rfryer wrote:Brucey wrote:real science is 'really difficult'. If you don't have all the conditions absolutely nailed down you could do 'the experiment' ten times and get ten completely different answers.
True. But on the other hand, any attempt to do this rigourously would be criticized as not having any real world relevance to most riders. "But you wouldn't maintain that position for an entire ride...", etc.
I think that the set up described for this experiment isn't awful, and the main thing missing is any attempt to reproduce it a few times to establish whether the reported result is representative or an outlier.
Gubbins to make you go faster (even if it is just 1%) at the expense of comfort, maintainability, and other factors like being blown sideways under a truck (not to mention the large wodges of cash required) are all without "real world relevance to most riders". This irrelevance applies to a lot of current cycling gubbins besides so-called aero wheels (and frames). It applies to expensive Garmins that are poor at measuring data accurately and of no use navigationally as most riders cycle on roads they know very well. And why do they need any data? It applies to power meters, which are useless to all but (actual) racing fellows. Anyone may continue the list of "useless fashion items" as they wish.... They won't be spoilt for choice.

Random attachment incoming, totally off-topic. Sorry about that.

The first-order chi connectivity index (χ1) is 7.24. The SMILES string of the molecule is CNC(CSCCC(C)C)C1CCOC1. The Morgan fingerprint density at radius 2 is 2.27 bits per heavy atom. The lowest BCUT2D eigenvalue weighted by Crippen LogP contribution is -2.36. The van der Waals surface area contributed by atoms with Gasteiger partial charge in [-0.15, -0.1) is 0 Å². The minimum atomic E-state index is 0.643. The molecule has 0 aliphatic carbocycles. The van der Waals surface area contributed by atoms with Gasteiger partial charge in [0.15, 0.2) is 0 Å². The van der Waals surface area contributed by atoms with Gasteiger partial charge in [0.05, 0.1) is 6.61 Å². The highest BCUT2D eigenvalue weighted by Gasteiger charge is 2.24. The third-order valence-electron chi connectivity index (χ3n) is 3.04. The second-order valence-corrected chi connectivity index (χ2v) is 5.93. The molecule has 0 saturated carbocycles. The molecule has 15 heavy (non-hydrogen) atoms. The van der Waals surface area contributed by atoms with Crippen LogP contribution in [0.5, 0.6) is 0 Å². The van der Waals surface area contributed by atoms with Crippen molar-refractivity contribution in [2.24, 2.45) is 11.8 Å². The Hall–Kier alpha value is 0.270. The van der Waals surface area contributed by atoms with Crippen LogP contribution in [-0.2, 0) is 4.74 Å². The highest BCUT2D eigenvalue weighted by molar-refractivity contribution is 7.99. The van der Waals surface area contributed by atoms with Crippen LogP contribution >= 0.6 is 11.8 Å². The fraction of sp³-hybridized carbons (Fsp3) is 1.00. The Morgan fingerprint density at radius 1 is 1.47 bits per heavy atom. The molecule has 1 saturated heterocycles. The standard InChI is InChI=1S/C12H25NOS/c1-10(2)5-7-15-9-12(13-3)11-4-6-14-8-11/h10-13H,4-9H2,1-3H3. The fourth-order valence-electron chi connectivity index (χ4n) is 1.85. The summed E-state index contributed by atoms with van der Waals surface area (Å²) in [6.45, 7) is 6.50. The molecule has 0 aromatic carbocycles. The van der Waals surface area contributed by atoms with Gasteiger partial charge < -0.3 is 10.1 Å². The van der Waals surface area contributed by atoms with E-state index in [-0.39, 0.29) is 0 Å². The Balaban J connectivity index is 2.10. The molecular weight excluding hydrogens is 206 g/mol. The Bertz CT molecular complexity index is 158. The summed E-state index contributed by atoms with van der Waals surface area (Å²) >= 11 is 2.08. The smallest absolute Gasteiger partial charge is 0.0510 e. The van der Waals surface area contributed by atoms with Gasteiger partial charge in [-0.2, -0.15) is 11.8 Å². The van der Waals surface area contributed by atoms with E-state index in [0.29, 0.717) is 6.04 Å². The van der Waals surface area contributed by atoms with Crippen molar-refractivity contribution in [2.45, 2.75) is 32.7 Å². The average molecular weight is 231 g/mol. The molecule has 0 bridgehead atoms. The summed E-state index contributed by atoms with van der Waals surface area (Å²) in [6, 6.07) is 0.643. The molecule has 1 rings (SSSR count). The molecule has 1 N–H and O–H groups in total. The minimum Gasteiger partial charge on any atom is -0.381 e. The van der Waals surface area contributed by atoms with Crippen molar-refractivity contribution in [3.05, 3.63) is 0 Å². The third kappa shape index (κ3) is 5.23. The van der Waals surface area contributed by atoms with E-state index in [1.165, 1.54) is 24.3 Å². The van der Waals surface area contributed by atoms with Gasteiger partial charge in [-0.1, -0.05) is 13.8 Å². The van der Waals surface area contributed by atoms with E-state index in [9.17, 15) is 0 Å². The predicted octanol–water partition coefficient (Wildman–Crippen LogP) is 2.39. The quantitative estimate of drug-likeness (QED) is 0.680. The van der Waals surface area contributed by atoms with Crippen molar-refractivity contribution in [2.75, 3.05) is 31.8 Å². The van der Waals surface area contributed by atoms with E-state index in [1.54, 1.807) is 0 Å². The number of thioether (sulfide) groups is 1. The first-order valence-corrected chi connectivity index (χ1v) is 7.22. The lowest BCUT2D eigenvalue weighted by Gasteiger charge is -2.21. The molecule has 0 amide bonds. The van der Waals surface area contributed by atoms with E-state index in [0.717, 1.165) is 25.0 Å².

The racing cycling club to which I belong has only about 20% actually racing and therefore "in need" of go-fasters. Many of the others have the go-fasters only because they're fashionable. They have no practical use other than as cyclist-baubles, bangles and bright shiny beads. Even the racing folk are kidding themselves. They'd do just as well (or poorly) with any decent bike. And you could argue that being able to afford a £2-3000 pair of aero wheels that save you 40 seconds in the 25 mile TT for the same effort is, fundamentally, cheating if every competitor can't afford the same gubbins-provided advantage.